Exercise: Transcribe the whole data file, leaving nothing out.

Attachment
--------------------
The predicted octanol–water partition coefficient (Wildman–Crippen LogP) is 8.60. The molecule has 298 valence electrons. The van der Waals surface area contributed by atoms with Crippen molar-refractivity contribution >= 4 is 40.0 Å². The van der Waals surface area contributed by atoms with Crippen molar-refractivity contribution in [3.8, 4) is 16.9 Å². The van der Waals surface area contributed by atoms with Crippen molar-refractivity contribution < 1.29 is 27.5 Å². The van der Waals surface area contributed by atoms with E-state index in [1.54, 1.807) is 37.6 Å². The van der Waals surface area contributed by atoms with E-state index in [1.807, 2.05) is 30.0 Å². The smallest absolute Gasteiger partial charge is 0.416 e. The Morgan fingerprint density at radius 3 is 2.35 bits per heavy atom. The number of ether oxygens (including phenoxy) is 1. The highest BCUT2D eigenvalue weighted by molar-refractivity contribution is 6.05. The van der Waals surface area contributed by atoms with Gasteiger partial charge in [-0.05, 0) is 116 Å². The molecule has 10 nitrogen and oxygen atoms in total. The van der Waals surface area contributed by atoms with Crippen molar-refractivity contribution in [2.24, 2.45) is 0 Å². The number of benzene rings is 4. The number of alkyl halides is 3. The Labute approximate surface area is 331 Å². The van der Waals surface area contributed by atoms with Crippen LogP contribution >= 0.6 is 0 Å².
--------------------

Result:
The predicted octanol–water partition coefficient (Wildman–Crippen LogP) is 8.60. The molecule has 298 valence electrons. The van der Waals surface area contributed by atoms with Crippen molar-refractivity contribution >= 4 is 40.0 Å². The van der Waals surface area contributed by atoms with Crippen molar-refractivity contribution in [3.8, 4) is 16.9 Å². The van der Waals surface area contributed by atoms with Crippen molar-refractivity contribution < 1.29 is 27.5 Å². The van der Waals surface area contributed by atoms with E-state index in [1.54, 1.807) is 37.6 Å². The van der Waals surface area contributed by atoms with E-state index in [1.807, 2.05) is 30.0 Å². The smallest absolute Gasteiger partial charge is 0.416 e. The Morgan fingerprint density at radius 3 is 2.35 bits per heavy atom. The number of ether oxygens (including phenoxy) is 1. The highest BCUT2D eigenvalue weighted by molar-refractivity contribution is 6.05. The van der Waals surface area contributed by atoms with Gasteiger partial charge in [-0.05, 0) is 116 Å². The molecule has 10 nitrogen and oxygen atoms in total. The van der Waals surface area contributed by atoms with Crippen molar-refractivity contribution in [2.24, 2.45) is 0 Å². The number of benzene rings is 4. The number of alkyl halides is 3. The Labute approximate surface area is 331 Å². The van der Waals surface area contributed by atoms with Crippen LogP contribution >= 0.6 is 0 Å².